The culture shock is real

I remember how I felt when my flight landed in Australia for the first time. It was actually a feeling of numbness, where I did not know what to expect. Neither a feeling of excitement nor anxiety but a feeling of nothingness. To be honest, I was very overconfident to feel that I will settle in easily and quicker than other students. But I was completely wrong. I don’t mention it to freak everyone, but it happens and we need to prepare ourselves to deal with that kind of emotion. How do we prepare ourselves for a ‘culture shock’? We have to embrace it and work on it. I know! It’s easier said than done. When I went through it, I didn’t even realize that it was a culture shock. I saw it as being moody, as we all are I am sure, however, it wasn’t the case really.

Brisbane

So, what did I do? That’s a million dollar question for people who have been through this, from the ones who are ready to commence their new journey. I didn’t realize that I had the ultimate solution to this shock. First, I want to mention my “being lonely” situation. I can’t claim to be totally alone, as I was staying with my best friend whom I have known for eight years for the first two months. Yet, I was lonely and lost, that’s when I figured out that it’s a hell of a shock.

So, how did I deal with it? Well, Before coming to Australia, I did a fair bit of research. Not that I am a brilliant student here, not at all! But I am curious about a few things. Whenever I go travelling, I am very curious about where to eat, and places not to miss on out on.

With Australia, I wanted some insight on how generally things work and I sincerely wanted to avoid a situation where usually people go “Oh, you don’t know about that?”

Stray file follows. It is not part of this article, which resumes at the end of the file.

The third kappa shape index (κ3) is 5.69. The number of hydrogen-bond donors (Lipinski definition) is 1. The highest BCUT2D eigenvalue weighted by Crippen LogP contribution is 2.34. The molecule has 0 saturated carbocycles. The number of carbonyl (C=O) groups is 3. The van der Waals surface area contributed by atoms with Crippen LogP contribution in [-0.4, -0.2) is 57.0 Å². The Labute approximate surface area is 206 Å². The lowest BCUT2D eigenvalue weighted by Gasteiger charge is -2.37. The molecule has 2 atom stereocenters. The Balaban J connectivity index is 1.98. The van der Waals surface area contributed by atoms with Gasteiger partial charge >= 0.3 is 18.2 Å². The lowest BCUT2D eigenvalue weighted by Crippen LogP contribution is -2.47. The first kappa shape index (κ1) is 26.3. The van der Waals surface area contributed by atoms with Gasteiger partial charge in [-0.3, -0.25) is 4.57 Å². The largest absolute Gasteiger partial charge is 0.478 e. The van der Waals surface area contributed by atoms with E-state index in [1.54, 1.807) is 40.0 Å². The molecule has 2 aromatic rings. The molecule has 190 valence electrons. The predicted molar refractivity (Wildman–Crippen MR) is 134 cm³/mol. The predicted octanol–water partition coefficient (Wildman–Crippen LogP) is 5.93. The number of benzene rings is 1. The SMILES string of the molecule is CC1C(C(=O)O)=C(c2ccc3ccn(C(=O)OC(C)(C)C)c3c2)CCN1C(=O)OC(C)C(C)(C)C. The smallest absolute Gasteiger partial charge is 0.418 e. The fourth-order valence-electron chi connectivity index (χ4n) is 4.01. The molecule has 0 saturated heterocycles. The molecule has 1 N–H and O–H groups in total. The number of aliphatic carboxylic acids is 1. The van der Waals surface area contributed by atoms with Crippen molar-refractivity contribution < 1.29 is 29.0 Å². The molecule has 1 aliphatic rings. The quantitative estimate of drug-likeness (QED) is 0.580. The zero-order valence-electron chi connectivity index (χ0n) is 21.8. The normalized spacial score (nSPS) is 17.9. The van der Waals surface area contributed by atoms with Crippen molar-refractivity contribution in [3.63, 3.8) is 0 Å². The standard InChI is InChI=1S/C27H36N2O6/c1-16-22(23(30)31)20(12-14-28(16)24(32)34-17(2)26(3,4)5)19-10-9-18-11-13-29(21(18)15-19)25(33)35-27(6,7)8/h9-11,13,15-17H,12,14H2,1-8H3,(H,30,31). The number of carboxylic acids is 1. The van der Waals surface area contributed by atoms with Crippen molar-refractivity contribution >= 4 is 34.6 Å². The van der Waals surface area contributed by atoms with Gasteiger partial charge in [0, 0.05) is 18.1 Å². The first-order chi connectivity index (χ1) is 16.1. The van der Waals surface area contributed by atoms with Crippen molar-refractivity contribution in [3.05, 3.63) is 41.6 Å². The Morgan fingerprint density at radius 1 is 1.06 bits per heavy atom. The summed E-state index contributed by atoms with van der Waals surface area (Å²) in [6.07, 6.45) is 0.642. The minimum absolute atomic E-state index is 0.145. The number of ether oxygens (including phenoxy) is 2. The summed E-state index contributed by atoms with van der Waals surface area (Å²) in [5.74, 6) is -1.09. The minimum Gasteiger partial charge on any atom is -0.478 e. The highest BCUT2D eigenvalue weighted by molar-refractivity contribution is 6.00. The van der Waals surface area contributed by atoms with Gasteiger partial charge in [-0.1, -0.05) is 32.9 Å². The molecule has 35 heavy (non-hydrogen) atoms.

So what did I gain from the research? I learned that I can work part-time at the easy fun jobs we watch in Hollywood shows. Remember Rachel from Friends, when she ran away and started working at a coffee shop? Something like that, so it was like the ultimate student fantasy. I did two things when I got here and I worked really hard for it. I started looking for part-time work right away and that became a major goal.

Getting your first job in Australia can be a task; some people get lucky and some find one through hard work. I got my first part-time work after almost 45 days since I got to Australia. I don’t mind because I worked hard for it and earned it. A piece of advice: take your resume very seriously.

I also didn’t want to work too hard right after getting here, and looking at how beautiful Brisbane is, who wouldn’t want to explore? Therefore, I followed my love around Brisbane: coffee. It was so exciting to leave the apartment with my aim to discover a new café before my class at 9am in the morning. It helps to be a morning person sometimes. Now I take my friends to different and interesting places for coffee, they are amused by the different cafés I explored – I’m so proud of myself!

So two things: make sure you have an aim before coming here, no matter how big or small. Mine was to get part-time work and volunteer for different events because back in my country I was a lazy person at college and missed out on the fun things. The fun things lie in making the most out of what the college or school is offering. And why not? You are paying a good money to them. So try to change your living pattern as a student, either by joining a club, volunteering or finding part-time work. The busier you are, the more engaged you are, the less of an outsider you are going to feel like. No matter where you come from, the culture shock is real and you are going to face it. The difference is how you deal with it?

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